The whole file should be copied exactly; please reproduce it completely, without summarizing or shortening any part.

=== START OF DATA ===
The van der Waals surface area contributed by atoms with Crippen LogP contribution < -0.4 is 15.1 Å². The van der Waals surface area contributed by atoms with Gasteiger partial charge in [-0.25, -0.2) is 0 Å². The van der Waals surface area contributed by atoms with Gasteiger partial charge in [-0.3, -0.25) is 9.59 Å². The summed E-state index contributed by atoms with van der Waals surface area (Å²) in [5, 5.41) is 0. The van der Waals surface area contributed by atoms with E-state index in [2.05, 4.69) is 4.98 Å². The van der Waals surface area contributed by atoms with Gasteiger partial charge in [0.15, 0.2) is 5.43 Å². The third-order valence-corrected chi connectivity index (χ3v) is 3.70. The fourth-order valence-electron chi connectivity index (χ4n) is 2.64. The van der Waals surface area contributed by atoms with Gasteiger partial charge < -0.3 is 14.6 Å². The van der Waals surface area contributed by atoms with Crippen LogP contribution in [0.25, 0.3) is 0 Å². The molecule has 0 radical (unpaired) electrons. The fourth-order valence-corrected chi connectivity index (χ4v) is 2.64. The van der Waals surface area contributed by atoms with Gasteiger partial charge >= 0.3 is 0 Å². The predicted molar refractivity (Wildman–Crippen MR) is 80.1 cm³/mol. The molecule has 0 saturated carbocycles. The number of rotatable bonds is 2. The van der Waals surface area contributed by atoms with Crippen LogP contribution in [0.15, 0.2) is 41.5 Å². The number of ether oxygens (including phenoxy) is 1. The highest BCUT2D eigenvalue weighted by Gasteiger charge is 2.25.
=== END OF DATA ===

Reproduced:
The van der Waals surface area contributed by atoms with Crippen LogP contribution < -0.4 is 15.1 Å². The van der Waals surface area contributed by atoms with Gasteiger partial charge in [-0.25, -0.2) is 0 Å². The van der Waals surface area contributed by atoms with Gasteiger partial charge in [-0.3, -0.25) is 9.59 Å². The summed E-state index contributed by atoms with van der Waals surface area (Å²) in [5, 5.41) is 0. The van der Waals surface area contributed by atoms with E-state index in [2.05, 4.69) is 4.98 Å². The van der Waals surface area contributed by atoms with Gasteiger partial charge in [0.15, 0.2) is 5.43 Å². The third-order valence-corrected chi connectivity index (χ3v) is 3.70. The fourth-order valence-electron chi connectivity index (χ4n) is 2.64. The van der Waals surface area contributed by atoms with Gasteiger partial charge < -0.3 is 14.6 Å². The van der Waals surface area contributed by atoms with Crippen LogP contribution in [0.25, 0.3) is 0 Å². The molecule has 0 radical (unpaired) electrons. The fourth-order valence-corrected chi connectivity index (χ4v) is 2.64. The van der Waals surface area contributed by atoms with Gasteiger partial charge >= 0.3 is 0 Å². The predicted molar refractivity (Wildman–Crippen MR) is 80.1 cm³/mol. The molecule has 0 saturated carbocycles. The number of rotatable bonds is 2. The van der Waals surface area contributed by atoms with Crippen LogP contribution in [0.15, 0.2) is 41.5 Å². The number of ether oxygens (including phenoxy) is 1. The highest BCUT2D eigenvalue weighted by Gasteiger charge is 2.25.